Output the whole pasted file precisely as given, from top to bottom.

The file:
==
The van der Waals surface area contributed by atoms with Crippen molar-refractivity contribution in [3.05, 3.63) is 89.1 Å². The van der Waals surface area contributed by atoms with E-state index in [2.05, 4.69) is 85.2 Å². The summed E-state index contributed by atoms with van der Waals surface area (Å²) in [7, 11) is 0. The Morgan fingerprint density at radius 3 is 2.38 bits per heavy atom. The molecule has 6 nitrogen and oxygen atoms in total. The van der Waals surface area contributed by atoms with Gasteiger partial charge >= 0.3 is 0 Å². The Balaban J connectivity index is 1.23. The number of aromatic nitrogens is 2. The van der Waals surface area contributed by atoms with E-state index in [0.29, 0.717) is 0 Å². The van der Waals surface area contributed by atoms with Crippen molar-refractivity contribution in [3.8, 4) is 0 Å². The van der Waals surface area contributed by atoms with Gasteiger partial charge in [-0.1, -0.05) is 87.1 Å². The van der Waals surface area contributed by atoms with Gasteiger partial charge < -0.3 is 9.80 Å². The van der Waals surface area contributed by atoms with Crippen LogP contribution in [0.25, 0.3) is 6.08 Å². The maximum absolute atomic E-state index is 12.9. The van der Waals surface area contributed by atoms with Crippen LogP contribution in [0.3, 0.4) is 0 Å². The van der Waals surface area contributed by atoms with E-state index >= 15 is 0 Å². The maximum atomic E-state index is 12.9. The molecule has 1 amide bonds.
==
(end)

The van der Waals surface area contributed by atoms with Crippen molar-refractivity contribution in [3.05, 3.63) is 89.1 Å². The van der Waals surface area contributed by atoms with E-state index in [2.05, 4.69) is 85.2 Å². The summed E-state index contributed by atoms with van der Waals surface area (Å²) in [7, 11) is 0. The Morgan fingerprint density at radius 3 is 2.38 bits per heavy atom. The molecule has 6 nitrogen and oxygen atoms in total. The van der Waals surface area contributed by atoms with Gasteiger partial charge >= 0.3 is 0 Å². The Balaban J connectivity index is 1.23. The number of aromatic nitrogens is 2. The van der Waals surface area contributed by atoms with E-state index in [0.29, 0.717) is 0 Å². The van der Waals surface area contributed by atoms with Crippen molar-refractivity contribution in [3.8, 4) is 0 Å². The van der Waals surface area contributed by atoms with Gasteiger partial charge in [-0.1, -0.05) is 87.1 Å². The van der Waals surface area contributed by atoms with Gasteiger partial charge < -0.3 is 9.80 Å². The van der Waals surface area contributed by atoms with Crippen LogP contribution in [0.25, 0.3) is 6.08 Å². The maximum absolute atomic E-state index is 12.9. The van der Waals surface area contributed by atoms with Crippen LogP contribution in [0.3, 0.4) is 0 Å². The van der Waals surface area contributed by atoms with E-state index >= 15 is 0 Å². The maximum atomic E-state index is 12.9. The molecule has 1 amide bonds.